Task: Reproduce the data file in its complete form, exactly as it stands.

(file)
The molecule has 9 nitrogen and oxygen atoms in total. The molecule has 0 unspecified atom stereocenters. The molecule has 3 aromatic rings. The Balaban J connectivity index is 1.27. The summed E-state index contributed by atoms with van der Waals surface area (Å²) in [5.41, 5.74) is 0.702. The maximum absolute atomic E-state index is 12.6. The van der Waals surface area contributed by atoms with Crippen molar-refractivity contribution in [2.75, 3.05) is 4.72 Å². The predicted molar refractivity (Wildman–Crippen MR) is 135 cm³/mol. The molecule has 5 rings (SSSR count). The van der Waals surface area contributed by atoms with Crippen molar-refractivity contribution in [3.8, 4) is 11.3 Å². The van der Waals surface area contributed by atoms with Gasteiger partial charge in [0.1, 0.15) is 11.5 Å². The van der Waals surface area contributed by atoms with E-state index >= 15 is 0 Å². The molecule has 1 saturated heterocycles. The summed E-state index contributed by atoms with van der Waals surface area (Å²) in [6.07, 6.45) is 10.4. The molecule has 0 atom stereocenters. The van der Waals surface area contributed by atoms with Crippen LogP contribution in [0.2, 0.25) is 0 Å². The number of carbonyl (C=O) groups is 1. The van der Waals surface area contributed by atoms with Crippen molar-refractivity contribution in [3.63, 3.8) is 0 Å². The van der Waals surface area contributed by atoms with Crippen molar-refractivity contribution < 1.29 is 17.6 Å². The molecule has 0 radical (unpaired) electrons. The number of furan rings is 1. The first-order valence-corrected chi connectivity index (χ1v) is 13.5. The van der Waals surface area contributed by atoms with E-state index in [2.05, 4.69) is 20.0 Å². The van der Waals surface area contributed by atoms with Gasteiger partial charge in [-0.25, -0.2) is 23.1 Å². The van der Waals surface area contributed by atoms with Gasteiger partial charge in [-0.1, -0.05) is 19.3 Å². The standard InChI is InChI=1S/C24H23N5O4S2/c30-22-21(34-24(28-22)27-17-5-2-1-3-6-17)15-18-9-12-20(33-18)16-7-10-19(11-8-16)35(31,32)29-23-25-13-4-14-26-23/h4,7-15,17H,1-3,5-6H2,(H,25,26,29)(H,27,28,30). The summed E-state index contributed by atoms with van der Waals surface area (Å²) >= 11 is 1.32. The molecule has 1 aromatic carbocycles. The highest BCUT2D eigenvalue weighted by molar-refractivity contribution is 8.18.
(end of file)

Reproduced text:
The molecule has 9 nitrogen and oxygen atoms in total. The molecule has 0 unspecified atom stereocenters. The molecule has 3 aromatic rings. The Balaban J connectivity index is 1.27. The summed E-state index contributed by atoms with van der Waals surface area (Å²) in [5.41, 5.74) is 0.702. The maximum absolute atomic E-state index is 12.6. The van der Waals surface area contributed by atoms with Crippen molar-refractivity contribution in [2.75, 3.05) is 4.72 Å². The predicted molar refractivity (Wildman–Crippen MR) is 135 cm³/mol. The molecule has 5 rings (SSSR count). The van der Waals surface area contributed by atoms with Crippen molar-refractivity contribution in [3.8, 4) is 11.3 Å². The van der Waals surface area contributed by atoms with Gasteiger partial charge in [0.1, 0.15) is 11.5 Å². The van der Waals surface area contributed by atoms with E-state index >= 15 is 0 Å². The molecule has 1 saturated heterocycles. The summed E-state index contributed by atoms with van der Waals surface area (Å²) in [6.07, 6.45) is 10.4. The molecule has 0 atom stereocenters. The van der Waals surface area contributed by atoms with Crippen LogP contribution in [0.2, 0.25) is 0 Å². The number of carbonyl (C=O) groups is 1. The van der Waals surface area contributed by atoms with Crippen molar-refractivity contribution in [3.63, 3.8) is 0 Å². The van der Waals surface area contributed by atoms with Crippen molar-refractivity contribution < 1.29 is 17.6 Å². The molecule has 0 radical (unpaired) electrons. The number of furan rings is 1. The first-order valence-corrected chi connectivity index (χ1v) is 13.5. The van der Waals surface area contributed by atoms with E-state index in [2.05, 4.69) is 20.0 Å². The van der Waals surface area contributed by atoms with Gasteiger partial charge in [-0.25, -0.2) is 23.1 Å². The van der Waals surface area contributed by atoms with Gasteiger partial charge in [-0.1, -0.05) is 19.3 Å². The standard InChI is InChI=1S/C24H23N5O4S2/c30-22-21(34-24(28-22)27-17-5-2-1-3-6-17)15-18-9-12-20(33-18)16-7-10-19(11-8-16)35(31,32)29-23-25-13-4-14-26-23/h4,7-15,17H,1-3,5-6H2,(H,25,26,29)(H,27,28,30). The summed E-state index contributed by atoms with van der Waals surface area (Å²) >= 11 is 1.32. The molecule has 1 aromatic carbocycles. The highest BCUT2D eigenvalue weighted by molar-refractivity contribution is 8.18.